In the preceding paragraphs oxidation and burning have been used as equivalent phrases: this is in accordance with the teachings of chemistry. To the chemist a substance is burned when it is combined with oxygen, whether this combination take place slowly or rapidly. If the combination occur rapidly the burning or oxidizing mass becomes very hot and also gives off light: such a rapid and vigorous oxidation is called a combustion ; no combustions take place in our bodies.

It has, however, been proved that whether the combination of oxygen with an oxidizable, or burnable, substance takes place rapidly or slowly, at the end of the process exactly the same amount of energy will have been set free in each case. When the oxidation occurs in a few seconds the oxidizing mass becomes very hot: when it occurs slowly, in a few days or weeks, the mass will never be very hot, because the heat set free in the process is carried off nearly as fast as it appears.

Illustrations Of Oxidations At A Low Temperature

If a piece of magnesium wire be ignited in the air it will become white-hot, flame, and leave at the end of a few seconds only a certain amount of incombustible rust or magnesia, which consists of the metal combined with oxygen ; under these circumstances it has been burnt or oxidized quickly at a high temperature. The heat and light evolved in the process represent the energy which is set free by the metal and oxygen when they combine. We can, however, oxidize the metal in a different way, attended with no evolution of light and no very perceptible rise of temperature If, for instance, we leave it in wet air, it will become gradually turned into magnesia without having ever been hot to the touch or luminous to the eye. The process then, however, takes days or weeks; but in this slow oxidation just as much energy is liberated as in the former case, although now all takes the form of heat; and instead of being liberated in a short time is spread over a much longer one, as the gradual chemical combination takes place. The slowly oxidizing magnesium is, in consequence, at no moment noticeably hot, since it loses its heat to surrounding objects almost as fast as it generates it. The oxidations occurring in our bodies are of this slow kind. An ounce of arrowroot oxidized in a fire, and in the human body, would liberate exactly as much energy in one case as the other, but the oxidation would take place in a few minutes and at a high temperature in the former, and slowly, at a lower temperature, in the latter.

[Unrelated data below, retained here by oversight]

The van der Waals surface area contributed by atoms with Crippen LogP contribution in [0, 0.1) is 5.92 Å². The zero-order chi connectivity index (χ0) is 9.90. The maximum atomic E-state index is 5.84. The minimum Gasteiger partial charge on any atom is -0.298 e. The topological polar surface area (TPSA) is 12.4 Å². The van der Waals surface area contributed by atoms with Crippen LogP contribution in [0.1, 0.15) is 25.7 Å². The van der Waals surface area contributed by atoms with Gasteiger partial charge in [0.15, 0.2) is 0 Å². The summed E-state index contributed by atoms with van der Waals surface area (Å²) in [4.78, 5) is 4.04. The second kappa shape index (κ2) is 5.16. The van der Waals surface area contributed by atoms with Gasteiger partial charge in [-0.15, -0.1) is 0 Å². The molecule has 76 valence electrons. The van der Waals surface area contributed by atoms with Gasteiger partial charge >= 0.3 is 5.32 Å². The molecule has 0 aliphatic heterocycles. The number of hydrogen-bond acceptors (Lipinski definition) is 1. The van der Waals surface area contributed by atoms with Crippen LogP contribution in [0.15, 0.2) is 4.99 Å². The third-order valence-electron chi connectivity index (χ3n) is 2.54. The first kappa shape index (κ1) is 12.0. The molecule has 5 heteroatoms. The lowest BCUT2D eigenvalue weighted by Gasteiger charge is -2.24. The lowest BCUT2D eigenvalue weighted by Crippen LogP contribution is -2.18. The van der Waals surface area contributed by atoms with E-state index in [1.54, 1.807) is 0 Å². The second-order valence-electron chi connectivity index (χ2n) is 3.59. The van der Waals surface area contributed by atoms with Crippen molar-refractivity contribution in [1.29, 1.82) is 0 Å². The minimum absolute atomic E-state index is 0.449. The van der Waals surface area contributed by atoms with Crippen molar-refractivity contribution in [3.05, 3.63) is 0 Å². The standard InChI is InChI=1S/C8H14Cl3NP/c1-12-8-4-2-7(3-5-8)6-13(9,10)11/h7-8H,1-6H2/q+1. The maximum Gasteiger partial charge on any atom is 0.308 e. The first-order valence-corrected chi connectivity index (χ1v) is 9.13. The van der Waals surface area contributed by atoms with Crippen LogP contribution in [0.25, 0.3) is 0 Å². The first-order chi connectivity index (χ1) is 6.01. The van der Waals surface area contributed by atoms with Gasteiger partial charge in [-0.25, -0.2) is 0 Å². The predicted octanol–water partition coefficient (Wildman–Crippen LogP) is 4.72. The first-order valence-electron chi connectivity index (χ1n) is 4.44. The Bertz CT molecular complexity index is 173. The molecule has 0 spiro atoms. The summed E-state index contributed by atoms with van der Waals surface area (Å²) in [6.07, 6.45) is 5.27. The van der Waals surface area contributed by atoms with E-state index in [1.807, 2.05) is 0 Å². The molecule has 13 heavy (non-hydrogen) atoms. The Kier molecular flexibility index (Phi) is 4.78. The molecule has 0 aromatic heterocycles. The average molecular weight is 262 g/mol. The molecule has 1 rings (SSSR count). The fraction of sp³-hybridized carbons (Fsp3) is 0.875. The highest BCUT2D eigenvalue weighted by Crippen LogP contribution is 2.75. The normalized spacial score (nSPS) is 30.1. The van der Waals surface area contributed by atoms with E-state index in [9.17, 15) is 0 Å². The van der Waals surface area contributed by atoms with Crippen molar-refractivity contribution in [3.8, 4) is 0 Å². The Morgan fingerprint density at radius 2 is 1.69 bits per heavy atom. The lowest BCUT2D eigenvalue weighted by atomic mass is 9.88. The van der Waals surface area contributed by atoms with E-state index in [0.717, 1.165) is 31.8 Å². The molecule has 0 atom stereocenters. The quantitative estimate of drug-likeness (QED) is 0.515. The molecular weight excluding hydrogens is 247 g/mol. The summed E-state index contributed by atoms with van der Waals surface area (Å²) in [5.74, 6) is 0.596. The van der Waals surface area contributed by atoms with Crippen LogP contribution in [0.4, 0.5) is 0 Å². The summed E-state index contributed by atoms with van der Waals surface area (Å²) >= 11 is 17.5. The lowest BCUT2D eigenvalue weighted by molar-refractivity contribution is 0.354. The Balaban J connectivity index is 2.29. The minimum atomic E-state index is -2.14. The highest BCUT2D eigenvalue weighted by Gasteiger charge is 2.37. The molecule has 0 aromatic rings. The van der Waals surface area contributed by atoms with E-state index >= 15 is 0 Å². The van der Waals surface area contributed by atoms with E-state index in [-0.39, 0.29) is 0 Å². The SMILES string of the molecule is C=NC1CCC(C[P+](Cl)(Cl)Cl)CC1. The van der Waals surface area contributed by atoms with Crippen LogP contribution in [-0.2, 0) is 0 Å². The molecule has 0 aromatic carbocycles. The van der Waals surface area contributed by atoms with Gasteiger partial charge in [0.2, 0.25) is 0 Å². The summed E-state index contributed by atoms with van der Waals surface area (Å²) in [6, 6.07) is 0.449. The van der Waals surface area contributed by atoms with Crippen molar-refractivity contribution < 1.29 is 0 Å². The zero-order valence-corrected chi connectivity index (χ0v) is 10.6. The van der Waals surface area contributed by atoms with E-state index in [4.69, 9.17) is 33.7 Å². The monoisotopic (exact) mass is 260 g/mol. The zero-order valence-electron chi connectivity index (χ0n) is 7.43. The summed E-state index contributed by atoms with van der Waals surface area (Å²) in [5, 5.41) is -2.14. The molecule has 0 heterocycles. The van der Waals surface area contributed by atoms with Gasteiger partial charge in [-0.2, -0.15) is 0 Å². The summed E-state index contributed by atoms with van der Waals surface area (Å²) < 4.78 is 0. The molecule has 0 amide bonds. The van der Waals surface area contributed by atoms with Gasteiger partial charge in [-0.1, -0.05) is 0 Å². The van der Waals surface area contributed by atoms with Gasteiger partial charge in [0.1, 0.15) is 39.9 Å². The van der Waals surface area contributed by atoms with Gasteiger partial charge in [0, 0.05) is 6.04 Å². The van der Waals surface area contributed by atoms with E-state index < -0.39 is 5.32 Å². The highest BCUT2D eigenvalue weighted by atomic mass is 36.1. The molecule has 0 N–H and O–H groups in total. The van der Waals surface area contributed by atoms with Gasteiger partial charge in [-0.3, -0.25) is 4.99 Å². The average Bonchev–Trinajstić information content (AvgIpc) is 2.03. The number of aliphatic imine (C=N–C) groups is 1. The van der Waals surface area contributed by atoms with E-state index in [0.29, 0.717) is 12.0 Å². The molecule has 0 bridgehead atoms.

What does a chemist mean when he says a substance is burned ? What is a combustion ? Do combustions occur in our bodies ?

Does the quantity of energy liberated by the complete oxidation of any substance vary with the rate of oxidation ?

Why is a slowly oxidizing mass of matter not very hot ?

Give an instance of the oxidation of the same substance at high and low temperatures.